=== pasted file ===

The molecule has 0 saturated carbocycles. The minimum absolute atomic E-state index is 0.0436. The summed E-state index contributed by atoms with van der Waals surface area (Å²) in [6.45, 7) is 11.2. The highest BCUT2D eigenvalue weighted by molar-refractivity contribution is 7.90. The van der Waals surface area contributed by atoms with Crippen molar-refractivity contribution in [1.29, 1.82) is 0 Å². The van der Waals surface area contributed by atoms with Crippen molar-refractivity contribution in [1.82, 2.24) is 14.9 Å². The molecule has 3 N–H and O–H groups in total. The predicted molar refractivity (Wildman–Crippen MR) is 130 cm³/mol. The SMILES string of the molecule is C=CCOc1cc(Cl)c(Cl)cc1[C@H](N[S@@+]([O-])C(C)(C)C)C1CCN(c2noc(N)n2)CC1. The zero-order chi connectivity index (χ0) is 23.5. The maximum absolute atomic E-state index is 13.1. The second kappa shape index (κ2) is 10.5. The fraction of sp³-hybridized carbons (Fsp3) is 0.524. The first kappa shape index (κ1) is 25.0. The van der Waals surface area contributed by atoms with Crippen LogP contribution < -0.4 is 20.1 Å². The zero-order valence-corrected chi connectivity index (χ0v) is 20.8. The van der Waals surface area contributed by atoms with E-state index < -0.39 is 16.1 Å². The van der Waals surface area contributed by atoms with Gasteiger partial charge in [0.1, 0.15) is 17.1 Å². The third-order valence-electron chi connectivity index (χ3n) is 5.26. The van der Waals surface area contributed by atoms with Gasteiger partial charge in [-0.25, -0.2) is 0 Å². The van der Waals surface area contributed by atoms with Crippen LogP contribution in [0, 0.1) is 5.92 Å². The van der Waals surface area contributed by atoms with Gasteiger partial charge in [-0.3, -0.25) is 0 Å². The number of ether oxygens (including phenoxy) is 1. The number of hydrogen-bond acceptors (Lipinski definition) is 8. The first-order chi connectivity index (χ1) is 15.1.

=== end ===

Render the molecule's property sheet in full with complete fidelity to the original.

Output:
The molecule has 0 saturated carbocycles. The minimum absolute atomic E-state index is 0.0436. The summed E-state index contributed by atoms with van der Waals surface area (Å²) in [6.45, 7) is 11.2. The highest BCUT2D eigenvalue weighted by molar-refractivity contribution is 7.90. The van der Waals surface area contributed by atoms with Crippen molar-refractivity contribution in [1.29, 1.82) is 0 Å². The van der Waals surface area contributed by atoms with Crippen molar-refractivity contribution in [1.82, 2.24) is 14.9 Å². The molecule has 3 N–H and O–H groups in total. The predicted molar refractivity (Wildman–Crippen MR) is 130 cm³/mol. The SMILES string of the molecule is C=CCOc1cc(Cl)c(Cl)cc1[C@H](N[S@@+]([O-])C(C)(C)C)C1CCN(c2noc(N)n2)CC1. The zero-order chi connectivity index (χ0) is 23.5. The maximum absolute atomic E-state index is 13.1. The second kappa shape index (κ2) is 10.5. The fraction of sp³-hybridized carbons (Fsp3) is 0.524. The first kappa shape index (κ1) is 25.0. The van der Waals surface area contributed by atoms with Crippen LogP contribution < -0.4 is 20.1 Å². The zero-order valence-corrected chi connectivity index (χ0v) is 20.8. The van der Waals surface area contributed by atoms with E-state index < -0.39 is 16.1 Å². The van der Waals surface area contributed by atoms with Gasteiger partial charge in [0.1, 0.15) is 17.1 Å². The third-order valence-electron chi connectivity index (χ3n) is 5.26. The van der Waals surface area contributed by atoms with Gasteiger partial charge in [-0.25, -0.2) is 0 Å². The van der Waals surface area contributed by atoms with Crippen LogP contribution in [0, 0.1) is 5.92 Å². The van der Waals surface area contributed by atoms with Gasteiger partial charge in [-0.3, -0.25) is 0 Å². The number of ether oxygens (including phenoxy) is 1. The number of hydrogen-bond acceptors (Lipinski definition) is 8. The first-order chi connectivity index (χ1) is 15.1.